CEWG Seminar Series
upcoming seminar series
Thursday, November 2, 2023
11 a.m.-12:30 p.m. ET
General Attendee Zoom Link: https://aacr.zoom.us/j/82376707114
Please click on the link above at 11am ET on the day of the seminar.
Theme: Deciphering Treatment Resistance to Predict Cancer Evolution
Alberto Bardelli, PhD
Director, Laboratory Molecular Oncology, Candiolo Cancer Institute IRCCS; Associate Professor, Deparment of Oncology, University of Turin, Candiolo, Torino, Italy
Mariangela Russo, PhD
Assistant Professor, Department of Oncology University of Turin; Molecular Biotechnology Center-MBC2, Torino, Italy
Title: Leveraging DNA Damage Response to Prevent Evolution of Drug Resistance
Abstract: The emergence of drug resistance limits the efficacy and prolonged clinical benefits of targeted therapies. However, after a period of clinical response and tumor shrinkage, the disease inevitably recurs. When cancer cells are challenged with targeted therapy, a sub-fraction of cells switch to a drug-tolerant persister state and survives, without genetic mechanisms of resistance. Persister cells significantly contribute to the development of secondary resistance and represent a major obstacle to the effectiveness of cancer therapies.
We recently reported that colorectal cancer persisters which survive exposure to lethal doses of anticancer drugs display a shift from high to low-fidelity DNA replication process, downregulate DNA repair processes and adaptively increase their mutation rate, a stress response known as adaptive mutability, thus favoring the acquisition of mutations conferring resistance. Knowledge that cancer cells alter DNA repair machineries under therapeutic stress exposes a vulnerability that could be exploited to design novel therapeutic approaches to interfere with clonal evolution, thus preventing the recurrence of the disease and prolonging the clinical benefit for cancer patients.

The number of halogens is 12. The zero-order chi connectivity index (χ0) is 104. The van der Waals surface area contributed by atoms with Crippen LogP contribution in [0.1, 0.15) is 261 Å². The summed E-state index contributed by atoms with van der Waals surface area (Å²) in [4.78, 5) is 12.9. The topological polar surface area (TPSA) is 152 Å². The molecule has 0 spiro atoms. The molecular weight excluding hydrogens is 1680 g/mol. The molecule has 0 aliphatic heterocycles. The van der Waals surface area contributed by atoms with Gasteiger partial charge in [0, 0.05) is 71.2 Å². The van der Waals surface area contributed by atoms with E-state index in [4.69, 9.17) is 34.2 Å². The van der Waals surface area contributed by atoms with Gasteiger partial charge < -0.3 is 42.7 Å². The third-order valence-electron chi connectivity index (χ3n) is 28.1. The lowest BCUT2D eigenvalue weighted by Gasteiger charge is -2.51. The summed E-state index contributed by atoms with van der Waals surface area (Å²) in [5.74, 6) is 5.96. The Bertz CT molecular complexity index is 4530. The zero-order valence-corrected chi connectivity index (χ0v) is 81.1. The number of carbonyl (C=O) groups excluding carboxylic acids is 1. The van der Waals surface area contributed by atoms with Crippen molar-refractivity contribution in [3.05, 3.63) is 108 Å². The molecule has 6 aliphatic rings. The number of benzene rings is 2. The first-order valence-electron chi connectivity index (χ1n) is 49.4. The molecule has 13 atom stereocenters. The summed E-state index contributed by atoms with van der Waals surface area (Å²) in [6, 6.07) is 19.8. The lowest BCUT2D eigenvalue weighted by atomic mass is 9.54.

Andrea Sotorriva, PhD
Head of the Centre for Computational Biology; Professor, Cancer Genomics and Evolution, Human Technopole, Milan, Italy
Title: Measuring Cancer Evolution from (Epi)Genomic Data
Abstract: Cancers evolve following Darwinian rules. Predicting and potentially controlling disease evolution requires appropriate data modelling to measure evolutionary processes from human samples and model systems. This can only be done by combining appropriate data collection with computational and mathematical modelling of evolutionary dynamics. Moreover, cancer evolution is not only driven by genetic mutations, but also by epigenetic alterations that, when heritable, can fuel Darwinian selection. I will present our approach, which combines new data collection and computational methods to extract evolutionary biology from cancer genomic and epigenomic data. I will show how we deconvolute Darwinian genetic and non-genetic mechanisms from non-Darwinian cellular plasticity from human data. Finally I will introduce the huge challenges we currently face in modelling cancer evolution in light of the emerging complexity of multifactorial evolutionary processes.
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